Eurovision Song Contest and Patriotism update

Following up on our earlier story about the harassment of Azerbaijani citizens who voted for the song performed by neighboring Armenia in the Eurovision Song Contest, it turns out that the contest organisers—The European Broadcasting Union—have changed the rules in an attempt to stop this totalitarian Continue reading

Turkish “Big Brother” Reality TV Scam

Does anyone else have at least some begrudging admiration for the perpetrators of this Big Brother fraud that has just been revealed in Turkey? As the Guardian reports, nine Turkish girls were held for two months in a luxury villa in Istanbul and filmed 24 hours a day believing they were in a reality TV show.

Nine women were led to believe they were being filmed for a Big Brother-type television programme, according to the Dogan news agency and other news reports. Instead, their naked images were Continue reading

State Surveillance in the UK: nowhere to hide

French philosopher Michel Foucault noted that in a surveillance society, any surveillance changes the behaviour of not just those who are being watched, but also those who are doing the watching. cctvGreat Britain is apparently the most surveilled nation on Earth. A 2006 report estimated that there were more than 4.2 million closed circuit televisions (CCTVs) monitoring the populace and that on average a person would be filmed by approximately 300 different cameras per day as they moved through London. Knowing this, a couple of gangsters who recently pulled off England’s greatest jewel heist went to great lengths to alter their appearance, disguising themselves with Mission Impossible style latex faces. Continue reading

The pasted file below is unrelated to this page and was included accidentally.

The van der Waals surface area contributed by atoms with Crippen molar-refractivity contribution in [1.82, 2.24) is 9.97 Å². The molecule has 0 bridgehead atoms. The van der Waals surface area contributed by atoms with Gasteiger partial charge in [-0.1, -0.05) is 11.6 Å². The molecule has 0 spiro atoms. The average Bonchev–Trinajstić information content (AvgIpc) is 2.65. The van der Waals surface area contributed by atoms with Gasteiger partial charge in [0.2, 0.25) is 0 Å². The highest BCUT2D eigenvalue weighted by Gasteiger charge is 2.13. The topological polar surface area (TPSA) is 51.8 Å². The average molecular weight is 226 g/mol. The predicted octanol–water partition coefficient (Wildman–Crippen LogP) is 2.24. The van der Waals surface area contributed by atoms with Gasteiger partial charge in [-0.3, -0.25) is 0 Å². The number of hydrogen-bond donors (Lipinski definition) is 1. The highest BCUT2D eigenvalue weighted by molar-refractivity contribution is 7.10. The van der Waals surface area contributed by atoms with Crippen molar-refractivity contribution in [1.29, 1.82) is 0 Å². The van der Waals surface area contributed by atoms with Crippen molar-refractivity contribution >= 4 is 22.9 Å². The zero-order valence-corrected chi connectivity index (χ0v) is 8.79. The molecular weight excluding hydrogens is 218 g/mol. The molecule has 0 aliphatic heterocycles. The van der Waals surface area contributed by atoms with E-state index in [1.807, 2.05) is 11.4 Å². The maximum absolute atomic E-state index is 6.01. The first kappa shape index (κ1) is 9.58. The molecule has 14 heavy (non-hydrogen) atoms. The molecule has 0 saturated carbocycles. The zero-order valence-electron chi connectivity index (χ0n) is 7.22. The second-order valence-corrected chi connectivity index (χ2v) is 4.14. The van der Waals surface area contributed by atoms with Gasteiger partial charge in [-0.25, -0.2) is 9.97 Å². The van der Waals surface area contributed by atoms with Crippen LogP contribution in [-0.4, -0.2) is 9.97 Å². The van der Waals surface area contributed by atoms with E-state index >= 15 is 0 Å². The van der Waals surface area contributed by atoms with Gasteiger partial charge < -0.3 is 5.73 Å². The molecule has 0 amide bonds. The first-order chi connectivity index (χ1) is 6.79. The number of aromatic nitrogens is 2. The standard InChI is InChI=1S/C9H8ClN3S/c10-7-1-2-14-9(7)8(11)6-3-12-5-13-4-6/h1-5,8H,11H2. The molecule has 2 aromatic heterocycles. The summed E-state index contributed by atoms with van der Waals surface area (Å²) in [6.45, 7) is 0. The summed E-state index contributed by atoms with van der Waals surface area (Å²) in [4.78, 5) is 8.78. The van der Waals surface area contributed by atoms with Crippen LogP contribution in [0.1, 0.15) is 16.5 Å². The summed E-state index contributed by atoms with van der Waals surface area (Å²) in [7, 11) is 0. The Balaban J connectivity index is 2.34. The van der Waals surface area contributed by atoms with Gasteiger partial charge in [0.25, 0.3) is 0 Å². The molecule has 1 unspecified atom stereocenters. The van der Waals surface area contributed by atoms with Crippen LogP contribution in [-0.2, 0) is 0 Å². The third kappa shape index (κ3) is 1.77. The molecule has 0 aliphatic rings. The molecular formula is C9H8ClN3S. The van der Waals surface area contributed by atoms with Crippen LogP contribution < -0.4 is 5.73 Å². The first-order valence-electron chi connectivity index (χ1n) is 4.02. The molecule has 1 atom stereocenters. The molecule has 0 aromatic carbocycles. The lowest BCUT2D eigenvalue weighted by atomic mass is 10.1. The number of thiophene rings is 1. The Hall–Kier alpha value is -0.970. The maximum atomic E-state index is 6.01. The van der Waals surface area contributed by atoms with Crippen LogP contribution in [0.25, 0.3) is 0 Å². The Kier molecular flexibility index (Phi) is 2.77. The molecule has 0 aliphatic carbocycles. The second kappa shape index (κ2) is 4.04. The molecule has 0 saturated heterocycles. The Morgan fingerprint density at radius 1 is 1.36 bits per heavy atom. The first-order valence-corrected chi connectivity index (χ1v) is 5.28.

Eurovision Song Contest and Patriotism

An Orwellian ‘Big Brother’ moment out of Azerbaijan:

Forty-three people in Azerbaijan who voted for a song by neighbouring Armenia in the Eurovision Song Contest have been questioned by the police.

One man told the BBC he was accused of being unpatriotic and a “potential security threat”, after he sent a text backing Armenia’s song, Jan Jan.

Although amusing, these sorts of stories always make me wonder about the mindset of people who achieve nationally significant positions of power. Is their grip on power so tenuous that they need to monitor who their citizenry vote for in a song contest? Are the government really using resources to read everyone’s phone texts? How distorted has their sense of patriotism become?

Continue reading